I just don't see how one can claim that this side is 'playing God' by choosing termination and not feel that *they* are doing exactly the same thing, but only *after* birth and for the rest of this person's existence. It confounds me and sometimes I loathe/detest/resent/can't fathom why over the long term that my mother for picking the option that she did. It was the easy way out for her and *I* pay the penalty. I'm not in the least appreciative. But there you go. Another side to the coin that's very rarely mentioned.

Whoops. Upon preview I see that someone has pointed out this was a Pro-Life debate only. My apologies as well. I, too, will take myself out of this thread and my big ol' mouth elsewhere. Again, I'm so sorry.
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  #40  
Old 12-14-2004, 11:42 AM
kanicbird kanicbird is offline
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Quote:
No, the state is further victimizing the woman simply to further a purely religious definition of "personhood."
Yes Thanks DtC, for a bow out, but I must address this as it is important to clarify. The OP is about morality, not legality. We as have free will and are able of doing immoral actions.

Quote:
Could you say how long after conception a pregnant woman has a baby (or "child")? I mean say she was raped and within a week she took a pregnancy test (or whatever the minimum time those tests work) and she found that she was pregnant, does she have a baby inside of her?
I have to say I don't know. I have come up with several theories, such as since life ends w/ the stop of brain activity, so life begins w/ it. Life begins the moment the sperm and egg combine, or at the 1st cell division, life has begun before the woman's body recognizes the pregnancy.

All are separate theories I hold, and I don't know which one is the true one, but I personally think I am on safe ground is that human life begins or has already begun at the point that brain activity begins. I also feel pretty safe to say that when sperm and egg are not combined there is no separate human life.

So somewhere between conception and brainwaves, including the limits.

again this is how I see it, and feel it in my heart.
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  #41  
Old 12-14-2004, 11:46 AM
kanicbird kanicbird is offline
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Quote:
Just to add to the original post, a scenario which involves "conception" and abortion that many support (which some pro-lifers might also support) involves scientists making a sperm and an egg get together in a laboratory, then screening it for severe disabilities (there could be tradition of life-threatening hereditary problems in that family)... if the scientists found it they could kill the fertilized egg. I wonder if pro-lifers would think that is killing a human baby... - or if it is morally acceptable....
This goes into another sub-debate. If a fetus is fully human, Does a fetus have a right to use that womb as long as s/he does not cause excessive damage in the process?
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  #42  
Old 12-14-2004, 12:02 PM
Lord Ashtar Lord Ashtar is offline
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Quote:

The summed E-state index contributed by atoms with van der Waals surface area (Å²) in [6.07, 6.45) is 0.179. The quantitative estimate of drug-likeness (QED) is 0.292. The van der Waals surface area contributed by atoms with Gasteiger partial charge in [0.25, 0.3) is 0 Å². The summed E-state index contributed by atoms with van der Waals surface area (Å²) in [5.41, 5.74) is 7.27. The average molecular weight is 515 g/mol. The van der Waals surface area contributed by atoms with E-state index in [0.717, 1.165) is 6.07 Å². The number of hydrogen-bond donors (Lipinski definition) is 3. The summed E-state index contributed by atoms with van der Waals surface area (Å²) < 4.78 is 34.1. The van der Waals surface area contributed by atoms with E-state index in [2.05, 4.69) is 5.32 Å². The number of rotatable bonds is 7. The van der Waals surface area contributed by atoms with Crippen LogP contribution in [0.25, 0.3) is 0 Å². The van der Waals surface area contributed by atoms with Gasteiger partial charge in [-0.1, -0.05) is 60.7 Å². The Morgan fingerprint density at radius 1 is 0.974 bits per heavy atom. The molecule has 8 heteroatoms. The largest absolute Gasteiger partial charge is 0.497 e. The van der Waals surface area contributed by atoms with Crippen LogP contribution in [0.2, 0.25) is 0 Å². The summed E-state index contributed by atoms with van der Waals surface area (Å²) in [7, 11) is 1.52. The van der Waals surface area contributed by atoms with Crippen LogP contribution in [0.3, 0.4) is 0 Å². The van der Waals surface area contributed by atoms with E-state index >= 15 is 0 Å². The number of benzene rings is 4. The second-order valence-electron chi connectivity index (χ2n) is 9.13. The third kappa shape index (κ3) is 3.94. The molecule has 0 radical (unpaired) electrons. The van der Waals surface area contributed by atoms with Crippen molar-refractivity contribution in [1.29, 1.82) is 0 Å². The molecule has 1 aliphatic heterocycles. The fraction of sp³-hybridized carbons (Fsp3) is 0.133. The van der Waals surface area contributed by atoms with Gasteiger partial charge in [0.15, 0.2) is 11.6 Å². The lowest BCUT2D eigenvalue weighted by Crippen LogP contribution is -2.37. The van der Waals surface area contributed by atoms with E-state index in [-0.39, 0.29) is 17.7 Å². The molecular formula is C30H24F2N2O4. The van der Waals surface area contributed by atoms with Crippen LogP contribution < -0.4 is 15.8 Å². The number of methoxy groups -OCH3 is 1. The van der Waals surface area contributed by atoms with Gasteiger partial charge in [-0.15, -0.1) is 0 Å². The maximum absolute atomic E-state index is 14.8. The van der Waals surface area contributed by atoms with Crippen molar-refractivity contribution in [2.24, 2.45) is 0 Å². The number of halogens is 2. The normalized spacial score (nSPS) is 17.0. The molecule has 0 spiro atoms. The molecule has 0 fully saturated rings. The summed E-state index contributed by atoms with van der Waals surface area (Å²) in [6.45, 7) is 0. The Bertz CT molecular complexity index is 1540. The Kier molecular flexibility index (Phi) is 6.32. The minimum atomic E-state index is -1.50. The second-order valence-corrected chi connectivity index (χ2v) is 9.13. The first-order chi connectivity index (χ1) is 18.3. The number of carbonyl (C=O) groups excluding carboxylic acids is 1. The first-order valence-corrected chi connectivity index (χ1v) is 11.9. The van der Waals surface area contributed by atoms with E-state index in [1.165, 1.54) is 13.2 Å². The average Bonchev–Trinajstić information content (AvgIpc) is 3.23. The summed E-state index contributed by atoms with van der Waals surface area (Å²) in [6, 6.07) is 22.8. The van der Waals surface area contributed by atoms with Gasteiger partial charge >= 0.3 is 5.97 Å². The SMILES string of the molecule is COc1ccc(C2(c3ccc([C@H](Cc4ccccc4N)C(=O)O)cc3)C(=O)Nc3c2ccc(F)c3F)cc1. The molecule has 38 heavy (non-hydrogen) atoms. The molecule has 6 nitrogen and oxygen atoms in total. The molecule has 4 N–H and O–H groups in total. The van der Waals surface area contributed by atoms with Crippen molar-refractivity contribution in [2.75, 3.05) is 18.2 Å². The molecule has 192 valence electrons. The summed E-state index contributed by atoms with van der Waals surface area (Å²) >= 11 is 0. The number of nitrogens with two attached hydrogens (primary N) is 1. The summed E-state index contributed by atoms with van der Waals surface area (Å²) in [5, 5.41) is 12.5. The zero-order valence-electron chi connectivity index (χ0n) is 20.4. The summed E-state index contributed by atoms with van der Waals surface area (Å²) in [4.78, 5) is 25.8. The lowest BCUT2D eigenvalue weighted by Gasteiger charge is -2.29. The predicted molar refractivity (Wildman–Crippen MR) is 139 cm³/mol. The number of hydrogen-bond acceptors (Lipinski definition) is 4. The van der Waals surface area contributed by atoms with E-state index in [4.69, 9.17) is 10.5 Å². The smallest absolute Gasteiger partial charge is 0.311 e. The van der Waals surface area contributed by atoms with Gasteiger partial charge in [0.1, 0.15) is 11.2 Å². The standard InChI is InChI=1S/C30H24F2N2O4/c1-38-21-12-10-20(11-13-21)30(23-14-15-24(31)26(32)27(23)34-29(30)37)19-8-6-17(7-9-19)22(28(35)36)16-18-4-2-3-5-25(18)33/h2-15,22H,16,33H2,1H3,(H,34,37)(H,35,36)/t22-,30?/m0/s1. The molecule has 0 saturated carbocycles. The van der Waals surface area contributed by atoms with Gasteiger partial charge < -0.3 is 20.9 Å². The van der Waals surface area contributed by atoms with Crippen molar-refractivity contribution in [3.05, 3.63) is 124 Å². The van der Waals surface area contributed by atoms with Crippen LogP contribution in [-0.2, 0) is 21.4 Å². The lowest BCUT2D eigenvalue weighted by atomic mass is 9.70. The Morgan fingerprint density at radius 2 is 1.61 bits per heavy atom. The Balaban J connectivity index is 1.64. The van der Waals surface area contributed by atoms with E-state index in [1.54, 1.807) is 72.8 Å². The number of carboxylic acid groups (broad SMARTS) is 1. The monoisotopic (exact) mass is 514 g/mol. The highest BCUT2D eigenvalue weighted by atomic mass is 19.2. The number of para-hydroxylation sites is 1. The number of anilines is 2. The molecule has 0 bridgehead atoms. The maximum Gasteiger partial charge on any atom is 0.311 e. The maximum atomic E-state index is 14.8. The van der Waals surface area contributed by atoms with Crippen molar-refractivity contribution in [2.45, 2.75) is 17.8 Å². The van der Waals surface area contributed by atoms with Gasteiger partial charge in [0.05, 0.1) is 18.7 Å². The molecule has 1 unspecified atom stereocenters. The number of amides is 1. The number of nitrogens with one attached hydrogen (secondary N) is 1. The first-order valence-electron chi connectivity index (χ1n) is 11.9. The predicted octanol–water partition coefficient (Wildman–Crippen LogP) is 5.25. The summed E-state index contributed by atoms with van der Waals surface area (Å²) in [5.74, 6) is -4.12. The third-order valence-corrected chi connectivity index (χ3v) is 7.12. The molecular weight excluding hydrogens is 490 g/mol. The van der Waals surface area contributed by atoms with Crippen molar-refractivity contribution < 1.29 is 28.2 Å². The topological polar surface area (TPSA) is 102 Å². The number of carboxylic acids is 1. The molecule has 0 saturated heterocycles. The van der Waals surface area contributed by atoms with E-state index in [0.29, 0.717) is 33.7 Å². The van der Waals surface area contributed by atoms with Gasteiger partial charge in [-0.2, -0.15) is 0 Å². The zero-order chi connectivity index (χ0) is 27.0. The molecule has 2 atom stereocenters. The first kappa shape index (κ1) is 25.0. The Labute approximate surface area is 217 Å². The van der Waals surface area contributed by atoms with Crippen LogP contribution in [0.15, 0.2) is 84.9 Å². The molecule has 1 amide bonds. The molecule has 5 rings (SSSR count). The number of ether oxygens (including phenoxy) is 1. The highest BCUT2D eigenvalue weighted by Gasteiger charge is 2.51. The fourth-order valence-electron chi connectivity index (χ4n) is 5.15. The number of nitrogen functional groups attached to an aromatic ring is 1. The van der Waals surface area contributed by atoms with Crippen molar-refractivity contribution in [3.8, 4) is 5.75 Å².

Originally Posted by bnorton
Of course? Why "of course"? If life begins at conception then it begins at conception from rape and incest as well. The fetus/child is not a party to whatever activity that led to its existence.

I have always found the rape or incest exception to be philosophically troubling. Indeed it seems to me to give lie to the claim of pro-lifers that it's all about the innocent unborn child. When you invoke the rape or inceat exception what you seem to be saying in effect is "Well, the mother wasn't an immoral slut so she shouldn't be punished for having sex." While that's over the top, it's really what it comes down to, isn't it?
I've been struggling with this a lot recently as well. It always seems to be an afterthought, especially for politicians (but should I be expecting any different?). The Republicans are usually "pro-life, except in cases of rape and incest". I just don't get why it's morally okay to kill a baby if the mother was raped or got pregnant from her brother/father/uncle.
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  #43  
Old 12-14-2004, 12:16 PM
Ludovic Ludovic is offline
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The "biological burden" argument is right on, dude! After all, the burden of childbirth is why women live such shorter lives than men.....

(Not saying men should necessarily not have fiscal responsibility for a baby, just that in the balance of things, women having the upper hand in deciding if there will be a fiscal burden rings hollow when faced with overall lifespan rates.)

Oh, and I have a hormonal bonding issue with a girl I knew in high school. If I didn't suck it up and realize I have to live my own life I'd be described as "creepy". Come to think of it, the various women who carried a child for someone else per a legal contract, then decided to keep it for themselves aren't completely lacking creepiness.
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  #44  
Old 12-14-2004, 12:22 PM
threemae threemae is offline
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Damnit, damnit, damnit! I really put my mouth into my foot on this one. I meant pro-choicers, NOT pro-lifers. How could I screw that up?

What I was really asking is why women have an absolute right to terminate their parental rights/obligations while men don't have the same rights. I'm refering to uncomplicated pregancy in healthy individuals where the main objection to the pregnancy is convenience factors.

Uhhg, why can't you people read what I mean instead of reading what I say?